Krone Banknotes and Coins

Current Banknotes

Norwegian krone banknotes are issued by Norges Bank, the country’s central bank. They are colorful and feature prominent Norwegian figures, landscapes, and architecture on the reverse. The obverse displays the portrait of King Harald V.

The denominations in circulation are 50, 100, 200, 500 and 1000 kroner. Security features include holograms, watermarks, see-through registers, fluorescent printing under UV light, tactile marks for the vision impaired, and more.


Circulating coins for the krone include 1, 5, 10 and 20 kroner. Made from Nordic gold, an alloy of copper, zinc, aluminium and tin, the obverse has numerals encircled by a wreath, coat of arms, and inscription.

The 5 kroner reverse features an Atlantic puffin, while the 10 and 20 kroner show a fishing vessel and a Viking ship respectively. The 1 krone reverse is decorated with a salmon. A new bimetallic 50 kroner coin was also issued in 2020.

Commemorative Coins

The Royal Norwegian Mint produces special commemorative coins celebrating key events, people, and landmarks. Recent issues honor Edvard Munch’s iconic painting The Scream as well as the 200th anniversary of Norway’s constitution. Made of silver or gold, they have high collectible value.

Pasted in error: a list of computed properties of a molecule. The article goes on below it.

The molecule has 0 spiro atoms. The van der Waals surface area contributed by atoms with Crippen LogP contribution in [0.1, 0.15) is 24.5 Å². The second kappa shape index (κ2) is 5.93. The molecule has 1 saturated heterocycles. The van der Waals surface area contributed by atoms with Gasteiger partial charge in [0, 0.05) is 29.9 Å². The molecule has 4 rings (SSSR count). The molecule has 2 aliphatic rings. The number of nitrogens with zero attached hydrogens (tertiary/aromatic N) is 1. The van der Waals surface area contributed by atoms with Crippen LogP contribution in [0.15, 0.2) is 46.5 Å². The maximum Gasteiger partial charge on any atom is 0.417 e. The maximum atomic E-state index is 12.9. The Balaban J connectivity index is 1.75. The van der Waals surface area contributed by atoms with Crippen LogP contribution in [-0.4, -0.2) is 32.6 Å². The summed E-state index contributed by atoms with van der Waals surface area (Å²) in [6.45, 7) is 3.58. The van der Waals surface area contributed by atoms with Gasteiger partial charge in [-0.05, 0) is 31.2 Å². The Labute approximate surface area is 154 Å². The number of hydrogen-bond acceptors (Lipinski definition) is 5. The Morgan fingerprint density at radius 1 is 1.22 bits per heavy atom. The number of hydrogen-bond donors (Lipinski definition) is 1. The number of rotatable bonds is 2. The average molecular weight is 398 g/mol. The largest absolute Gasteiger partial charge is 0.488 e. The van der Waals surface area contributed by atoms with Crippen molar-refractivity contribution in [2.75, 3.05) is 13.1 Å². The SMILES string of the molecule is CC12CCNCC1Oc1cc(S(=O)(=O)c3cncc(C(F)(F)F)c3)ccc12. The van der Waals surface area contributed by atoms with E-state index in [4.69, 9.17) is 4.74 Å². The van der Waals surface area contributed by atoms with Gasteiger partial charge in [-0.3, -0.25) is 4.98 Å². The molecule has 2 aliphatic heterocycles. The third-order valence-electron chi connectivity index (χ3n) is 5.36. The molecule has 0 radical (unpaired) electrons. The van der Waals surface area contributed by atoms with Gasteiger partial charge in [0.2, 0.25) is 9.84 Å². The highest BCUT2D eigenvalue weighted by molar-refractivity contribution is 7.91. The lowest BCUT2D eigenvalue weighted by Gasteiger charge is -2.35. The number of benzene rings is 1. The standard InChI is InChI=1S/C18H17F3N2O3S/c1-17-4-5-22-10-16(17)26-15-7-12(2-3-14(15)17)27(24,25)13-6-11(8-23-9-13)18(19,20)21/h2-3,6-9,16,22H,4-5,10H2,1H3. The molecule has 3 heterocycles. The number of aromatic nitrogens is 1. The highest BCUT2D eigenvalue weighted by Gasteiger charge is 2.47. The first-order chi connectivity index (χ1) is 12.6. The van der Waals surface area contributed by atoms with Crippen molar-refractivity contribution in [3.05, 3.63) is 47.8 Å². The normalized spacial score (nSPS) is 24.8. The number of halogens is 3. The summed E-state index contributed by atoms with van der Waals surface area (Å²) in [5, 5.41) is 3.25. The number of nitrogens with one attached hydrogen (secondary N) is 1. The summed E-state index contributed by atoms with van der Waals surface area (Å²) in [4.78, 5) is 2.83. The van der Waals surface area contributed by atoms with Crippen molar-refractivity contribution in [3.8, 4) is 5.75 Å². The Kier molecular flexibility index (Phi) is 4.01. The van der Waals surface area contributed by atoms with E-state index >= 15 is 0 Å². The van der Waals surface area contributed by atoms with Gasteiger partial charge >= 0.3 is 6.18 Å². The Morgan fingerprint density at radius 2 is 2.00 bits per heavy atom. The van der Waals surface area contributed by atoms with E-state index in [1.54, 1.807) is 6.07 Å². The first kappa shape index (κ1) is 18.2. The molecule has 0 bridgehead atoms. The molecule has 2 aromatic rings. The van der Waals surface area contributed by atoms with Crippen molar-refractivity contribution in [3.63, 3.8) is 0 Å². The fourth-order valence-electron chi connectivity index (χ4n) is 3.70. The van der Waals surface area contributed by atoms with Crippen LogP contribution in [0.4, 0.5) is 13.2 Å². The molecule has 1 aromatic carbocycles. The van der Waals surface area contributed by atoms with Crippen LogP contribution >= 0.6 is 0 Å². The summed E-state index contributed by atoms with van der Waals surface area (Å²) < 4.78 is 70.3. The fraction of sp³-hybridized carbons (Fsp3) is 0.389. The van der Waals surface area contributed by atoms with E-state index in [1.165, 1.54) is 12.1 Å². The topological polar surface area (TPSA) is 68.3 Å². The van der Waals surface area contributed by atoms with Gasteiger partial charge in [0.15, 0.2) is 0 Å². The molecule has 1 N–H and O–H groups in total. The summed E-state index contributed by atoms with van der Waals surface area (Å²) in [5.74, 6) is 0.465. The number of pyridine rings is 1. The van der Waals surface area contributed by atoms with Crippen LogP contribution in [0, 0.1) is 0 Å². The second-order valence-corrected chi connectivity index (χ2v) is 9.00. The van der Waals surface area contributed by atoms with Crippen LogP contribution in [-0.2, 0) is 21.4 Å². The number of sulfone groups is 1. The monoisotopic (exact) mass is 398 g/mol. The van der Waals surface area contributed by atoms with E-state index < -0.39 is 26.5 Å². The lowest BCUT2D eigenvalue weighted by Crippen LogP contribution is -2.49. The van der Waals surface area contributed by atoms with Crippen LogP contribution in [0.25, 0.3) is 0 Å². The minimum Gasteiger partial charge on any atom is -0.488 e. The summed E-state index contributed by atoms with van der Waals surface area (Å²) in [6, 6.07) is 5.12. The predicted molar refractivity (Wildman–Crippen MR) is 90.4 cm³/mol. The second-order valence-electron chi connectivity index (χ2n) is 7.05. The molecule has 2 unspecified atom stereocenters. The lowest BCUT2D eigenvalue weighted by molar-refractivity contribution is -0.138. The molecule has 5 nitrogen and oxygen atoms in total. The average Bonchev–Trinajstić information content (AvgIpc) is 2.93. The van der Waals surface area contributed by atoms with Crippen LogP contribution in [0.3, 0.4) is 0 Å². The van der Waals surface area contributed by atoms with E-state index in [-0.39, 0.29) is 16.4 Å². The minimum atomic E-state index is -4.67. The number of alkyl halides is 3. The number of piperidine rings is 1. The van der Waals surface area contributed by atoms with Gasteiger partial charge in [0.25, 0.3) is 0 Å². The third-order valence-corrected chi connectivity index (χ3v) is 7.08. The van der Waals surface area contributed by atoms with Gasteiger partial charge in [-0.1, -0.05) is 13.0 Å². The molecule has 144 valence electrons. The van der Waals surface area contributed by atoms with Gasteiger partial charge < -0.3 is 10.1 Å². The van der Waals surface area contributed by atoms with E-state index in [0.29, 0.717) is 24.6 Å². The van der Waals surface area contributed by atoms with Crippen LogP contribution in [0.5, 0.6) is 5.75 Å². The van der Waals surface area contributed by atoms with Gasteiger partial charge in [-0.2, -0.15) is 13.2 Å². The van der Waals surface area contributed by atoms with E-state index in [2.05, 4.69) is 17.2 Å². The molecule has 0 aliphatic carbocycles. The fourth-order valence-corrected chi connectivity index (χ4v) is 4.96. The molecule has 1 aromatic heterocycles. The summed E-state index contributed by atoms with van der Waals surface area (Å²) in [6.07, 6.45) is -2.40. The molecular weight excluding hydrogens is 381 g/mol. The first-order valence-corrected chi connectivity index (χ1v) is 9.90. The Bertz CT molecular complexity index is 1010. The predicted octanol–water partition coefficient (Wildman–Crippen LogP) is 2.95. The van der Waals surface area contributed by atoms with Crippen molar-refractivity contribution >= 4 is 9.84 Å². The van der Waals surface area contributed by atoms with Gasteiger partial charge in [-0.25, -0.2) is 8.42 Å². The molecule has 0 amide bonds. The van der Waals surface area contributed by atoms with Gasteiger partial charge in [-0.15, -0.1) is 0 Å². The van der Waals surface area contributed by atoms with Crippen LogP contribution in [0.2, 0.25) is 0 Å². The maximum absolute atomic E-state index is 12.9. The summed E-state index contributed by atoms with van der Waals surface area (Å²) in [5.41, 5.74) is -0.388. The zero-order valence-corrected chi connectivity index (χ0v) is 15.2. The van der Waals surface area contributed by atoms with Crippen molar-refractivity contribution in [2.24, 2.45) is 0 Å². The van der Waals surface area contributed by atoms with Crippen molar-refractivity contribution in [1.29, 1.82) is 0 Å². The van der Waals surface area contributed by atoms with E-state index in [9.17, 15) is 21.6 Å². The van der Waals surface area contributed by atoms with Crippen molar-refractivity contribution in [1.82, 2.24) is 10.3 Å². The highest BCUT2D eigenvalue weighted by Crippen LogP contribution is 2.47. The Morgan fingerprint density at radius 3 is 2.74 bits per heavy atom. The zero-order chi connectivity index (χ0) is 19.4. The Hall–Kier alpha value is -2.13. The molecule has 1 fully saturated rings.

Cashless Payments

While banknotes and coins remain in circulation, Norwegians predominantly use cashless payments including credit cards, mobile apps and online banking. The krone is the legal tender, whether in physical or digital form.

NOK Exchange Rates, Policy and Performance

 Exchange Rate Regime

Norway’s exchange rate policy has evolved over the decades. Currently, the krone floats independently, with its value determined by forex markets based on supply and demand relative to other currencies like the US dollar, euro, and British pound.

The central bank can intervene at times to stabilize excessive volatility in the krone’s value, but there are no fixed pegs or narrow trading bands. This flexible regime gives monetary policymakers more autonomy in setting interest rates.